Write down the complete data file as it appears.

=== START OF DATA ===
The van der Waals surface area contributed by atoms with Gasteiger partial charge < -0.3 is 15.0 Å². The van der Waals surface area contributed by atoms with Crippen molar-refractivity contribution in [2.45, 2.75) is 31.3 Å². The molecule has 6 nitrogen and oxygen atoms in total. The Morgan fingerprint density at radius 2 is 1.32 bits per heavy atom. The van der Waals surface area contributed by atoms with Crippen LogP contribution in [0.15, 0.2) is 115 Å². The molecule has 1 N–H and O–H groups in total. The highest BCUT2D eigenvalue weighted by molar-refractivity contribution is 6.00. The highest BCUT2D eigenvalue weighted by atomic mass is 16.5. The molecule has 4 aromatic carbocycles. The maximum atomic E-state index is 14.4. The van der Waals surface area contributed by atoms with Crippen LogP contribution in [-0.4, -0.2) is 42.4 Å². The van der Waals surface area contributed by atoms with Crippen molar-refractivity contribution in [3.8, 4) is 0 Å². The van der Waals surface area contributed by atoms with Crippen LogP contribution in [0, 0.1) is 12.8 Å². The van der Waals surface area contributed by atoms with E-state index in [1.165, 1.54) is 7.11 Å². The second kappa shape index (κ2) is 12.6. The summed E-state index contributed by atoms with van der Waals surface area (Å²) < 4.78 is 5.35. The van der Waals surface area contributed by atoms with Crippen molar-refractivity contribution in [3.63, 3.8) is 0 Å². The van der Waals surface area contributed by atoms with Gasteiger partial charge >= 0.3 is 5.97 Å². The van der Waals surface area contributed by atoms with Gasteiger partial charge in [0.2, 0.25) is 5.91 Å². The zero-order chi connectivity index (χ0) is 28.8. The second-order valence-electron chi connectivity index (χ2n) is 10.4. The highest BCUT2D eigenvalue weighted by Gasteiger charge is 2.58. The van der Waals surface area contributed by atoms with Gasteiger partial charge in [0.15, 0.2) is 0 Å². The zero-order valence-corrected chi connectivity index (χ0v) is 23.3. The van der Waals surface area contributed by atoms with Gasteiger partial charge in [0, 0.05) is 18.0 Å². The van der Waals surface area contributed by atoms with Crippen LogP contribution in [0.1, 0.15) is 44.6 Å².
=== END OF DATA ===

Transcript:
The van der Waals surface area contributed by atoms with Gasteiger partial charge < -0.3 is 15.0 Å². The van der Waals surface area contributed by atoms with Crippen molar-refractivity contribution in [2.45, 2.75) is 31.3 Å². The molecule has 6 nitrogen and oxygen atoms in total. The Morgan fingerprint density at radius 2 is 1.32 bits per heavy atom. The van der Waals surface area contributed by atoms with Crippen LogP contribution in [0.15, 0.2) is 115 Å². The molecule has 1 N–H and O–H groups in total. The highest BCUT2D eigenvalue weighted by molar-refractivity contribution is 6.00. The highest BCUT2D eigenvalue weighted by atomic mass is 16.5. The molecule has 4 aromatic carbocycles. The maximum atomic E-state index is 14.4. The van der Waals surface area contributed by atoms with Crippen LogP contribution in [-0.4, -0.2) is 42.4 Å². The van der Waals surface area contributed by atoms with Crippen molar-refractivity contribution in [3.8, 4) is 0 Å². The van der Waals surface area contributed by atoms with Crippen LogP contribution in [0, 0.1) is 12.8 Å². The van der Waals surface area contributed by atoms with E-state index in [1.165, 1.54) is 7.11 Å². The second kappa shape index (κ2) is 12.6. The summed E-state index contributed by atoms with van der Waals surface area (Å²) < 4.78 is 5.35. The van der Waals surface area contributed by atoms with Crippen molar-refractivity contribution in [3.63, 3.8) is 0 Å². The van der Waals surface area contributed by atoms with Gasteiger partial charge >= 0.3 is 5.97 Å². The van der Waals surface area contributed by atoms with Gasteiger partial charge in [0.2, 0.25) is 5.91 Å². The zero-order chi connectivity index (χ0) is 28.8. The second-order valence-electron chi connectivity index (χ2n) is 10.4. The highest BCUT2D eigenvalue weighted by Gasteiger charge is 2.58. The van der Waals surface area contributed by atoms with Gasteiger partial charge in [0.15, 0.2) is 0 Å². The zero-order valence-corrected chi connectivity index (χ0v) is 23.3. The van der Waals surface area contributed by atoms with Gasteiger partial charge in [0, 0.05) is 18.0 Å². The van der Waals surface area contributed by atoms with Crippen LogP contribution in [0.1, 0.15) is 44.6 Å².